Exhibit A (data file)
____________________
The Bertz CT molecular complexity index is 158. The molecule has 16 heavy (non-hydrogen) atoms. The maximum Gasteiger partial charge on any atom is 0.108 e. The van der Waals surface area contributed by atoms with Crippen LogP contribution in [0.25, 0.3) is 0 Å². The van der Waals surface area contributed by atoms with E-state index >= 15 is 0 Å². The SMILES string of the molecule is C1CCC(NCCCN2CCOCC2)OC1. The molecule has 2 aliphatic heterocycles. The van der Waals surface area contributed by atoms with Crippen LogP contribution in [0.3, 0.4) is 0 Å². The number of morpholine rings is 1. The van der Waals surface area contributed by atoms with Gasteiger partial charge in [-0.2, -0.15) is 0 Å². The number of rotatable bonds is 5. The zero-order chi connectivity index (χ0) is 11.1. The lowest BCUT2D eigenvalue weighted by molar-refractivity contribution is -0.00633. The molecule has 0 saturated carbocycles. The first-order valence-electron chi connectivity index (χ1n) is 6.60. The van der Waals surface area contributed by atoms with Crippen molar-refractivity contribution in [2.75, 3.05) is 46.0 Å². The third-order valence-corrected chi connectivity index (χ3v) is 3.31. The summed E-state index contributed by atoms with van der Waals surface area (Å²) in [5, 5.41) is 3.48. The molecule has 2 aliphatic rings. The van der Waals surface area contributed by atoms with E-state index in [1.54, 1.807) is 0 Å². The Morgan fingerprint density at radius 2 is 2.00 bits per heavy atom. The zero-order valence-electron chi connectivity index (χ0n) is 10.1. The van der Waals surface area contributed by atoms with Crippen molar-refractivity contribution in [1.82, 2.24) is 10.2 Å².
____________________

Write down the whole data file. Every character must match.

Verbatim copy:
The Bertz CT molecular complexity index is 158. The molecule has 16 heavy (non-hydrogen) atoms. The maximum Gasteiger partial charge on any atom is 0.108 e. The van der Waals surface area contributed by atoms with Crippen LogP contribution in [0.25, 0.3) is 0 Å². The van der Waals surface area contributed by atoms with E-state index >= 15 is 0 Å². The SMILES string of the molecule is C1CCC(NCCCN2CCOCC2)OC1. The molecule has 2 aliphatic heterocycles. The van der Waals surface area contributed by atoms with Crippen LogP contribution in [0.3, 0.4) is 0 Å². The number of morpholine rings is 1. The van der Waals surface area contributed by atoms with Gasteiger partial charge in [-0.2, -0.15) is 0 Å². The number of rotatable bonds is 5. The zero-order chi connectivity index (χ0) is 11.1. The lowest BCUT2D eigenvalue weighted by molar-refractivity contribution is -0.00633. The molecule has 0 saturated carbocycles. The first-order valence-electron chi connectivity index (χ1n) is 6.60. The van der Waals surface area contributed by atoms with Crippen molar-refractivity contribution in [2.75, 3.05) is 46.0 Å². The third-order valence-corrected chi connectivity index (χ3v) is 3.31. The summed E-state index contributed by atoms with van der Waals surface area (Å²) in [5, 5.41) is 3.48. The molecule has 2 aliphatic rings. The van der Waals surface area contributed by atoms with E-state index in [1.54, 1.807) is 0 Å². The Morgan fingerprint density at radius 2 is 2.00 bits per heavy atom. The zero-order valence-electron chi connectivity index (χ0n) is 10.1. The van der Waals surface area contributed by atoms with Crippen molar-refractivity contribution in [1.82, 2.24) is 10.2 Å².